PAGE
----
The cannon are assumed to be remnants from the 1846 shipwreck of the USS Shark, sunk on the Columbia Bar, although evidence still remains mostly circumstantial.
The show also featured a segment on an Oregon woman who had some of the famed wax that used to wash up around Manzanita for decades, which apparently came from a Spanish ship a good couple hundred years ago.
Another interesting find made a big splash with readers at BeachConnection.net but didn’t get much attention from other media. In the spring, two new gravesites were found at a south Newport cemetery, leading to further speculation there could be many more such forgotten burial plots at this rather ancient place.
The identity of those buried in the graves is not known, as the metal markers were actually made to host paper placards with the names of the deceased. Those had decayed long ago.
By June, enormous low tides made the news everywhere, clocking in as much as minus three feet, which is as low as they can possibly get. They were actually larger on the central coast, but impressive numbers were still being seen on the north coast.
The result was a flood of visitors at that time, as well as TV news folk wading in the water, there to scope out the wild sights not visible any other way.
These happened in July and August as well, although not quite as low as minus three feet. It made for some nice summer tourism numbers, however.
Also making for good numbers of visitors were the abundance of whales being spotted in Seaside in July and August. Gray whales, including plenty of calves, had been seen cavorting around the area since July.
Morris Grover, with the Whale Watch Center in Depoe Bay, said that was a little unusual because whales aren’t known for hanging out in Seaside too often, and with the flat terrain there it’s much harder to see them.
Ironically, it happens there more often than people think, said Tiffany Boothe of the Seaside Aquarium..
By September, a shark stranding and tons of sardines were making the news in the Seaside area. With the ten-day sardine fishing season that began that month, the beach was suddenly becoming littered with sardines washing up.
They were eventually picked clean by seagulls.
Then the big warning went out about a small tsunami on the Oregon coast – one that wasn’t predicted to turn deadly, unless you were on a small, tightly enclosed beach.
An October earthquake and tsunami created a massive warning along the coast, but in the end did not cause any discernable rise in wave surges or even a minor detectable tsunami.
While many coastal residents were chuckling over the event, it actually turned out to be a non-event. However, government agencies applauded the chance for a dry run of a tsunami warning and reaction, and the general consensus was that it all went well and efficiently.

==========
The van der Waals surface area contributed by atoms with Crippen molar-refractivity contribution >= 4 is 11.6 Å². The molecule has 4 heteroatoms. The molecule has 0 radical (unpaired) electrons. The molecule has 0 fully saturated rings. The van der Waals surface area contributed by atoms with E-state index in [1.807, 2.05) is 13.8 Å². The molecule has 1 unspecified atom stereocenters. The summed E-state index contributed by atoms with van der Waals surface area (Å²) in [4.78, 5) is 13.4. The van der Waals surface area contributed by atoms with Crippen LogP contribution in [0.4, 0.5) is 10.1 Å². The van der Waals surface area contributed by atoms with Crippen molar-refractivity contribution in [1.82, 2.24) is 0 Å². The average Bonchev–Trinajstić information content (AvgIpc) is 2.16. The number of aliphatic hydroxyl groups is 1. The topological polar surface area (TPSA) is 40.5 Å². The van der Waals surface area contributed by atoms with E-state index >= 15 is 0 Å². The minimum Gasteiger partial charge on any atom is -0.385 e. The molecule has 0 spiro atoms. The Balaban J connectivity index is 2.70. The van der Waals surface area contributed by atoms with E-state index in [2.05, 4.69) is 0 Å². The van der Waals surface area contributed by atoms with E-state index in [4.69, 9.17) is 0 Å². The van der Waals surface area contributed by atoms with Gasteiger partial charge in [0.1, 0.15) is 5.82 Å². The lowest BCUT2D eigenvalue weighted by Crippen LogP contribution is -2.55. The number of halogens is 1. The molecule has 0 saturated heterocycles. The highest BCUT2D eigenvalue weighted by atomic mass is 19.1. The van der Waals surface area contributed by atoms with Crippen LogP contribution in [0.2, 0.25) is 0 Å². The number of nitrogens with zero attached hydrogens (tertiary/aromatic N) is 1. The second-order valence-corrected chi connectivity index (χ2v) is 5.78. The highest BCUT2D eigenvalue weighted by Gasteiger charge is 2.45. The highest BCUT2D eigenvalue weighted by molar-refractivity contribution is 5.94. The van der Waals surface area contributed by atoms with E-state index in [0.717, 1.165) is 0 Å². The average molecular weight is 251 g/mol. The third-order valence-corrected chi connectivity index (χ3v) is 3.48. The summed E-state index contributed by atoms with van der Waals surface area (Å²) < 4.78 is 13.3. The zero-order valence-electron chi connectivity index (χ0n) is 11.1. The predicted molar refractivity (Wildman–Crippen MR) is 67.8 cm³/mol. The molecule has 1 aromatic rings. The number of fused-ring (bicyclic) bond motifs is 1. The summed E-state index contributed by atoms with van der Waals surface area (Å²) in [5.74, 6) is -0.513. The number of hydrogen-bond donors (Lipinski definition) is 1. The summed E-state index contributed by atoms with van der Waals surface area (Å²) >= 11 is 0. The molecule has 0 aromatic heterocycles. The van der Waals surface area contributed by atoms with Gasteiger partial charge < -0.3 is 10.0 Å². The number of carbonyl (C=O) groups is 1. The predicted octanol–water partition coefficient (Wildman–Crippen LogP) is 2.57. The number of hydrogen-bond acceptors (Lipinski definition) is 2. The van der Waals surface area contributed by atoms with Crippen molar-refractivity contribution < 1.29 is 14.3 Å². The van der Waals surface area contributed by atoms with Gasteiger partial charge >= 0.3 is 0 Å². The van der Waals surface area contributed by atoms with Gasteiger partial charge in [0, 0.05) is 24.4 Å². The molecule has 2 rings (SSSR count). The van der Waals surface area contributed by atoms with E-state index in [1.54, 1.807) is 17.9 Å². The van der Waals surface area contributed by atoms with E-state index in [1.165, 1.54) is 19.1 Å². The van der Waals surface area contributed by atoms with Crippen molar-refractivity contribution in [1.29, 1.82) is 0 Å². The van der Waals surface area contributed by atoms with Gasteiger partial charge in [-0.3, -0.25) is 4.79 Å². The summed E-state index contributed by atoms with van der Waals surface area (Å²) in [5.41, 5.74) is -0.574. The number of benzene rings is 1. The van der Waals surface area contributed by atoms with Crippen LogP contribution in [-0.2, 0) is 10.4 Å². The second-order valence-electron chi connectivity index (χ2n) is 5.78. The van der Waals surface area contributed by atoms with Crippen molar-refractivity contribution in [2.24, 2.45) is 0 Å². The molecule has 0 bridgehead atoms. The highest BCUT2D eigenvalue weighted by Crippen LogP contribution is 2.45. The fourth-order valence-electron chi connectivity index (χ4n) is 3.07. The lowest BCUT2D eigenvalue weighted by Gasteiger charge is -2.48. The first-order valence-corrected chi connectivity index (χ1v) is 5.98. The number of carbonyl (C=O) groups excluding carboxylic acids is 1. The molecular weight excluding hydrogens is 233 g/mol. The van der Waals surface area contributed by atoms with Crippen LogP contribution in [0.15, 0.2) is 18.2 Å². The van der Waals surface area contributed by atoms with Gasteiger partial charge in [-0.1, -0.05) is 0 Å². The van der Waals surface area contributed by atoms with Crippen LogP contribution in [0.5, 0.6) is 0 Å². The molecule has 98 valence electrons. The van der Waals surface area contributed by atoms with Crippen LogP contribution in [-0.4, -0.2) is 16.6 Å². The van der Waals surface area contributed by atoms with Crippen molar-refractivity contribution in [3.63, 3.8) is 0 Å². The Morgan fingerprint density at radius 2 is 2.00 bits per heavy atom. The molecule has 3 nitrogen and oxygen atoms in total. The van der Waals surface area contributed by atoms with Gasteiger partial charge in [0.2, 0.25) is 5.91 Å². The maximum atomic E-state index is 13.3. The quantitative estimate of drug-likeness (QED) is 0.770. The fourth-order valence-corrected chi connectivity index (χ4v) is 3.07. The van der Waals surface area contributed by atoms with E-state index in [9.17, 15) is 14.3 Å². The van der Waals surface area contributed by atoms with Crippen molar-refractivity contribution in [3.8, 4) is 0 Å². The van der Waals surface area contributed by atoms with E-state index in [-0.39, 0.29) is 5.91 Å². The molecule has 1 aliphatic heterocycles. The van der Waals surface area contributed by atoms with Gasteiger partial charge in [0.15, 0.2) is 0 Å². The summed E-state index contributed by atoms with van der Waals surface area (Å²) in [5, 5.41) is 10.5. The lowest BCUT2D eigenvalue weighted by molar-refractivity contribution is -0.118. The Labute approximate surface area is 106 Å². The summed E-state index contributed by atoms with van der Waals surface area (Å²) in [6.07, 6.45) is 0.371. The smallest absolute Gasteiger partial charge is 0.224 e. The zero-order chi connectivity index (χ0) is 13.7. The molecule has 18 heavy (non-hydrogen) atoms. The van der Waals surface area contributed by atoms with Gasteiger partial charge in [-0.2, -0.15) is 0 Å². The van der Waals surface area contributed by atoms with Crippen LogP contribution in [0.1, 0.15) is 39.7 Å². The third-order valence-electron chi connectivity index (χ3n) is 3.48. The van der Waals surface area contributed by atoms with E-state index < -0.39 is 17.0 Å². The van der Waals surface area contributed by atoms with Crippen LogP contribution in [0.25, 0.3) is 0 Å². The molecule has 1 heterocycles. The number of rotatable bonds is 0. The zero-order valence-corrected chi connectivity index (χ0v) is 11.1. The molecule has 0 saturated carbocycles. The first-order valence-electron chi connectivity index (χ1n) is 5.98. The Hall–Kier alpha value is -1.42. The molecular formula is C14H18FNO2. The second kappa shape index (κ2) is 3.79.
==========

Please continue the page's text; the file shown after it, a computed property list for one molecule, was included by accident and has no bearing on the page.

Late October saw a frightening development in the mounds of pretty and surreal sea foam that dominated the seascape at that time. A single-celled algae began harming masses of seabirds, causing hundreds of them to wash up dead along the beaches.
Dozens were rescued by various agencies and many of those were rehabilitated back to health.
The algae – although harmless to humans or pets – washes off the natural oils that seabirds have to keep them insulated from the cold. Without that oil, they get hypothermia and die.
Weather became the big news at the end of the year, as about 20 homes were damaged in Lincoln City in early November after an extremely rare tornado formed just off the beach, then rampaged onshore for less than a minute.
All this happened as major windstorms, massive waves and even lightning hit various parts of the Oregon coast that night.
Lincoln County deputies reported a damage path about two blocks wide, leading from the beach and stretching about three blocks to the east. The damage mainly consisted of broken windows and downed trees, but one of the suffered extensive damage as the roof was blown off and it was practically split in two.
Nearby, the tornado picked up the homeowners' deck and slammed it against the side of his house.
Most of the affected homes were vacation rentals and were empty. No injuries had been reported, but locals were shaken for a while.
Storms and currents caused two somewhat rare turtles to wash up on the north and central coast in December. They both wound up being rehabilitated at the Oregon Coast Aquarium in Newport, with one moving on to another facility for further rehabilitation.
One of the biggest news stories on the coast – and certainly one that got bunches of hits on BeachConnection.net – was the enormous run of Humboldt squid that washed up in December. Hundreds were found on the north coast, and dozens were found around Pacific City, Lincoln City and around Florence.
What made this story even more extraordinary was the fact these things essentially froze almost immediately because of the temps that were below 30 degrees at the time.